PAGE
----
“I came home and woke up the next morning and I (couldn’t) breath,” said Sabates, who drove himself to the hospital. “The minute they saw me I was in intensive care.”

Sabates was in the hospital for two and half weeks before he was released, but Sabates “should’ve know I wasn’t cured.”

The Chip Ganassi Racing co-owner returned to his usual grind until it caught up to him in August.

“My blood pressure was through the roof, my oxygen level was 55, which you should be dead then,” recalled Sabates, who has no memory of a three-month stretch. “They thought was I was brain-dead. They were pretty much going to disconnect me. So 4 o’clock in the morning, they took my tubes out.”

That’s when Sabates began the process of waking up.

“I’m lucky to be here,” said Sabates, who aside from being back at the track is also back to playing golf.

“I used to worry about little things,’ Sabates said. “Now I don’t even worry about big things.”

The full feature will air Sunday on Countdown to Green, which begins at 2:30 p.m. ET on NBCSN before the Cup race at Pocono.

NASCAR America: Ryan Blaney glad Team Penske news is finally out in the open

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On Wednesday it was finally announced that Ryan Blaney would move from Wood Brothers Racing to Team Penske full-time next year in the Cup Series in the No. 12 Ford while Paul Menard will take over the No. 21 Ford.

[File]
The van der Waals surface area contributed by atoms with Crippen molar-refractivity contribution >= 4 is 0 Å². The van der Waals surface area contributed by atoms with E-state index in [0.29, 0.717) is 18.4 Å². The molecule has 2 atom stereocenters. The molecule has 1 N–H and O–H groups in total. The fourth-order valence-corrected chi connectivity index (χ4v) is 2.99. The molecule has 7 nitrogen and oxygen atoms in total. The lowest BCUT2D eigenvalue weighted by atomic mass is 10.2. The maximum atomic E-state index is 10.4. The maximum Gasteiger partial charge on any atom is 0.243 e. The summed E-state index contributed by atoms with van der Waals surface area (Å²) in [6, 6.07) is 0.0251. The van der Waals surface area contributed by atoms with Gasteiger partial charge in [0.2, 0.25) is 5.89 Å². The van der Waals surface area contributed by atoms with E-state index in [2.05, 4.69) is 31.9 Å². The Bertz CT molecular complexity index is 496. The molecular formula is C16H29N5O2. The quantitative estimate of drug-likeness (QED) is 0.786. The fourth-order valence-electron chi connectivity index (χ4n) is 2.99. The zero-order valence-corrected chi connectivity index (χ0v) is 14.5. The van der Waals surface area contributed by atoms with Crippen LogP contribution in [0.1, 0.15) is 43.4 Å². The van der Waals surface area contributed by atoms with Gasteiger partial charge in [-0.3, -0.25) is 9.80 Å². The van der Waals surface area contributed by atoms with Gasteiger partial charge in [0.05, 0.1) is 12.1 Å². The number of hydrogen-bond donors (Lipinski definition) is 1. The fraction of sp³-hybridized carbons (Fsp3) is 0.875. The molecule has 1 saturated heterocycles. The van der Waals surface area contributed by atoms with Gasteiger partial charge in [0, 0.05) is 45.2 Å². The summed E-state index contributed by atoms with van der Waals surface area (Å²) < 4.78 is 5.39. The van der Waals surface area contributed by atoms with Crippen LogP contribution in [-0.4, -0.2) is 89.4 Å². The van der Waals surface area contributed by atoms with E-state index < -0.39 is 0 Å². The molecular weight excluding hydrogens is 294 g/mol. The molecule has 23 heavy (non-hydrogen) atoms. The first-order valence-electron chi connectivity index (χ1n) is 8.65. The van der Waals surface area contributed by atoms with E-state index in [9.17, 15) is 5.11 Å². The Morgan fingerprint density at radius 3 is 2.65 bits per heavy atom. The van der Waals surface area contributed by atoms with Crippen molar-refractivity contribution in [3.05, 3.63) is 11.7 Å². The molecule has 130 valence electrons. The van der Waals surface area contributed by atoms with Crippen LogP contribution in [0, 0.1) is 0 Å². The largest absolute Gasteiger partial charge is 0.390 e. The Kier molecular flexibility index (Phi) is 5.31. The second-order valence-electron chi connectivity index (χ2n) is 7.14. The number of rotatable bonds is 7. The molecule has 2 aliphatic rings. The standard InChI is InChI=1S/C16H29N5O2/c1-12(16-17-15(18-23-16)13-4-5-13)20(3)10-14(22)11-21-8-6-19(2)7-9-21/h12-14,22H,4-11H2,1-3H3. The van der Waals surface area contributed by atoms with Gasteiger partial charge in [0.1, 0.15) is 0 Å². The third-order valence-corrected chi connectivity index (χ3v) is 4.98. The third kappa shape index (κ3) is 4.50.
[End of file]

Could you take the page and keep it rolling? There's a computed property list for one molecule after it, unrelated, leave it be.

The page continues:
NASCAR America’s Dave Burns caught up with Blaney on Thursday. Blaney was happy that his 2018 plans were finally public knowledge.

Blaney also acknowledged how a technical alliance between the two teams helped Wood Brothers Racing return to a competition level that allowed Blaney to get his first Cup win this season earlier this year.

“That was a big deal,” Blaney said. “That was getting us to where we could run a full-time season. That was really helpful not only to me but to (crew chief) Jeremy Bullins, will be coming with me to the 12 car.”

Blaney has been driving for Team Penske part-time in the Xfinity Series since 2012.

“It’s been nice to get the news and tell everybody finally about what we’re doing,” Blaney said. “But mainly we’re trying to finish this year out strong with the Wood Brothers, getting their 100th win, that’s really big. That’s on my bucket list for this year and getting as far as we can in the playoffs.”

The No. 21 team returns to Pocono Raceway this weekend, the site of Blaney’s first Cup win last month.

Watch the video for the full interview.